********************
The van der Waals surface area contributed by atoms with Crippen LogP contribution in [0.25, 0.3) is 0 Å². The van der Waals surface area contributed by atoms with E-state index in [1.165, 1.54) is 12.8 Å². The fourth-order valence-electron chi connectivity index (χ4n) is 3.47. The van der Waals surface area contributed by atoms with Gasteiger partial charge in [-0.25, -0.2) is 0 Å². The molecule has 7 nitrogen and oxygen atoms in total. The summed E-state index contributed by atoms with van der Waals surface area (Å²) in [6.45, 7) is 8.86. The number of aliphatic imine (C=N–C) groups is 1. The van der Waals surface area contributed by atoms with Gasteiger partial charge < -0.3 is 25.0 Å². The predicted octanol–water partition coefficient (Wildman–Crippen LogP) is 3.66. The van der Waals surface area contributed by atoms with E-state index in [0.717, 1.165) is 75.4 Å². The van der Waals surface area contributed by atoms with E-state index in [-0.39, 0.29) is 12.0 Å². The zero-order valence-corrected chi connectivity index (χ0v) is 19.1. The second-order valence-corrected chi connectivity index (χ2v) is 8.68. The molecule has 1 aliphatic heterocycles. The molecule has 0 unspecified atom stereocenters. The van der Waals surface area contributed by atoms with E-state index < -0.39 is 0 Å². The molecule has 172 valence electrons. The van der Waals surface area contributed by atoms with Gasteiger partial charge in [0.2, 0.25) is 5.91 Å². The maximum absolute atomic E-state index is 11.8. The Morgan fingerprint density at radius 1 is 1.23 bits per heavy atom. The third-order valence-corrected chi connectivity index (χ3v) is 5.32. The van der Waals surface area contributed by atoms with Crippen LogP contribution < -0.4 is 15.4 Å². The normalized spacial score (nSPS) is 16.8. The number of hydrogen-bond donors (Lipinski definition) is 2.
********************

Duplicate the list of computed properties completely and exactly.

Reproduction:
The van der Waals surface area contributed by atoms with Crippen LogP contribution in [0.25, 0.3) is 0 Å². The van der Waals surface area contributed by atoms with E-state index in [1.165, 1.54) is 12.8 Å². The fourth-order valence-electron chi connectivity index (χ4n) is 3.47. The van der Waals surface area contributed by atoms with Gasteiger partial charge in [-0.25, -0.2) is 0 Å². The molecule has 7 nitrogen and oxygen atoms in total. The summed E-state index contributed by atoms with van der Waals surface area (Å²) in [6.45, 7) is 8.86. The number of aliphatic imine (C=N–C) groups is 1. The van der Waals surface area contributed by atoms with Gasteiger partial charge < -0.3 is 25.0 Å². The predicted octanol–water partition coefficient (Wildman–Crippen LogP) is 3.66. The van der Waals surface area contributed by atoms with E-state index in [0.717, 1.165) is 75.4 Å². The van der Waals surface area contributed by atoms with E-state index in [-0.39, 0.29) is 12.0 Å². The zero-order valence-corrected chi connectivity index (χ0v) is 19.1. The second-order valence-corrected chi connectivity index (χ2v) is 8.68. The molecule has 1 aliphatic heterocycles. The molecule has 0 unspecified atom stereocenters. The van der Waals surface area contributed by atoms with E-state index < -0.39 is 0 Å². The molecule has 172 valence electrons. The van der Waals surface area contributed by atoms with Gasteiger partial charge in [0.2, 0.25) is 5.91 Å². The maximum absolute atomic E-state index is 11.8. The Morgan fingerprint density at radius 1 is 1.23 bits per heavy atom. The third-order valence-corrected chi connectivity index (χ3v) is 5.32. The van der Waals surface area contributed by atoms with Crippen LogP contribution < -0.4 is 15.4 Å². The normalized spacial score (nSPS) is 16.8. The number of hydrogen-bond donors (Lipinski definition) is 2.